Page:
Britain and America have sacrificed innocent people to the Taliban | Emma Kay

The Taliban takeover of Afghanistan has revealed that the cold-hearted claws that securely held it for more than 20 years, means little when it comes to human lives.

Tuesday, 24th August 2021, 2:43 pm
Updated Tuesday, 24th August 2021, 2:43 pm
A US Marine comforts a child while they wait for the mother during an evacuation at Hamid Karzai International Airport, Kabul. Picture: Nicholas Guevara/US Marine Corps/AFP via Getty Images.

Afghans who put their lives at risk to serve Britain have been swept aside and trapped in Taliban-controlled Kabul in a huge humanitarian crisis.

Shots fired to control the surge to escape a literal hell; four women trampled to death in an hour at the airport; people required to show documentation linking them to the UK to prove their eligibility to leave, makes them a target for the Taliban who are checking the documents.

People pleading for their lives to be saved, clinging to planes taking off and falling to their deaths. Bloodstained runways. Babies thrown over barbed wire with mothers begging British troops to take them. People have been beaten, shot and raped trying to get documents to leave. Poor organisation and an unwillingness to help a desperate people has resulted in tragedy.

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This is our worst moral failing since the Suez crisis. Britain and America have sacrificed innocents who are at the mercy of theocratic monsters happy to mow down as many as possible in the name of ‘justice’ and ‘peace’.

The best thing we can do is not close our eyes to this. Look, learn, take in what horrors are happening. Do not let it fall by the wayside.

The Taliban target. The Taliban hurt. Our world holds its breath at this grotesque mess. We know of their bloodstained past. We have seen enough past evidence of their brutal regime and know better than to believe their insistence it will be different this time.

Mr Raab, why stay two more days in your five-star hotel in Crete when asked to return to Downing Street? In the hours before the fall of Kabul you could have acted to save people. Every second you spent sunning yourself people died. Claiming it all happened too fast for you to act is a cowardly admission of your failure to act.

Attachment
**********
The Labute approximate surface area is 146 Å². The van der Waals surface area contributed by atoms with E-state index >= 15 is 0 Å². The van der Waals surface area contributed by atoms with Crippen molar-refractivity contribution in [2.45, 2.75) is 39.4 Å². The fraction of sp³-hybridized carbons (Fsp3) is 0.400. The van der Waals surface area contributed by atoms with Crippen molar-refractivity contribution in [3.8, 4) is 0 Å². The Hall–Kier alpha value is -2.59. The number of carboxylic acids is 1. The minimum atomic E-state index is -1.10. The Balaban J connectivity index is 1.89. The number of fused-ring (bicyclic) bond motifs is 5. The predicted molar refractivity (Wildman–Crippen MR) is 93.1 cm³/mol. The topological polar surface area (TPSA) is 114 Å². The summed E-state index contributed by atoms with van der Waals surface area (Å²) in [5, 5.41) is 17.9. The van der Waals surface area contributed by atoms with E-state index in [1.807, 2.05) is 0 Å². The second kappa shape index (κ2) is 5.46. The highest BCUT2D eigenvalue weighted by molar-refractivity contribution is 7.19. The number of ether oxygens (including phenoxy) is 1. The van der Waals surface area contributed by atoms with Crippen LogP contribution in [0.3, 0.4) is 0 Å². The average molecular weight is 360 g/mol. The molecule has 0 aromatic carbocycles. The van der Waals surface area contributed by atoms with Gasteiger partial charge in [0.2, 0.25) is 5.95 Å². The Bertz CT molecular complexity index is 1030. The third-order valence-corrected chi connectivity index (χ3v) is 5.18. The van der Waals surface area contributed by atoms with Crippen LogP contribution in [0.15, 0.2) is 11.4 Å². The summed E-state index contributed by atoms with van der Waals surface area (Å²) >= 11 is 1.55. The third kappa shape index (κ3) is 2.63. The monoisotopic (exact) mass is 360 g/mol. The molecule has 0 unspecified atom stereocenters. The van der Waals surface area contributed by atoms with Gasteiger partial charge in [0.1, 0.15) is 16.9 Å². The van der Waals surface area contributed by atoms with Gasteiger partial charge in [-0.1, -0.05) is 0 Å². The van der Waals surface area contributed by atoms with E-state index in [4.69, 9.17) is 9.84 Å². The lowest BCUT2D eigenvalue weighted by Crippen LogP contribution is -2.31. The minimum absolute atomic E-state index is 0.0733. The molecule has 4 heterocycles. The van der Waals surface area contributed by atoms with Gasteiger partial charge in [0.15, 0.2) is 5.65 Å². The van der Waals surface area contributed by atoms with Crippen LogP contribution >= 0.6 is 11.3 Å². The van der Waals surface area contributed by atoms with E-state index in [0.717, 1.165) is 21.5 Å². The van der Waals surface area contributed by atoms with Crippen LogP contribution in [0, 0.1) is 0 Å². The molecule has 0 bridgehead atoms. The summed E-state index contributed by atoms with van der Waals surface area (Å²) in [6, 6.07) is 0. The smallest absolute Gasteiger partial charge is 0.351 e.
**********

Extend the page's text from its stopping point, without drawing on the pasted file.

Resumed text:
If you don’t feel a deep moral sickness about the whole thing, I urge you to read up and wise up. For now, being informed is the best way to wield a slither of hope for humanity.

Fed up with that old shirt? Then swap it, don’t chuck it

Clothes swaps can be fast fashion relief and a fun way to replace unwanted items in your wardrobe with something new without reaching for your wallet.

Mutual swap groups are a great way to get out of the default routine of: I need that; I will have to buy a new one. Or even that you need to buy it there and then.

Old items still have a use and may have only been used once or twice. Breaking habitual wallet splashing and dedicating time to doing something more tangible can have a positive effect on you in general.

And it’s not just clothes. Book swaps or toy swaps are also a great way to give the things you own but no longer want a recycled life that helps the environment.

Lost in sublime darkness – that’s the way to watch films

It felt surreal to watch a film in sublime darkness without distractions.

No constant looking at phones, no getting up to pause it, no noisy lawnmowers severing the sound. No pets, no screaming children, nothing but the dark and the enjoyment of the film.

Cinemas are also a way of blocking out the world while cherishing biting into a hotdog with crispy onion around the edges. Over-indulging on junk food in comfy seats is an expensive heaven.

Streaming services may be cheaper and more convenient but going to the cinema is a wholly different experience.

You can immerse your head in a mix of sound, light and colour my home screen doesn’t provide.​​​​​​​​​​​​​​​​​​​​​​​​​​​​​​​​​​​​​​​​​​​​​​​​​

A message from the editor, Mark Waldron.You can subscribe here for unlimited access to our online coverage, including Pompey, for 27p a day.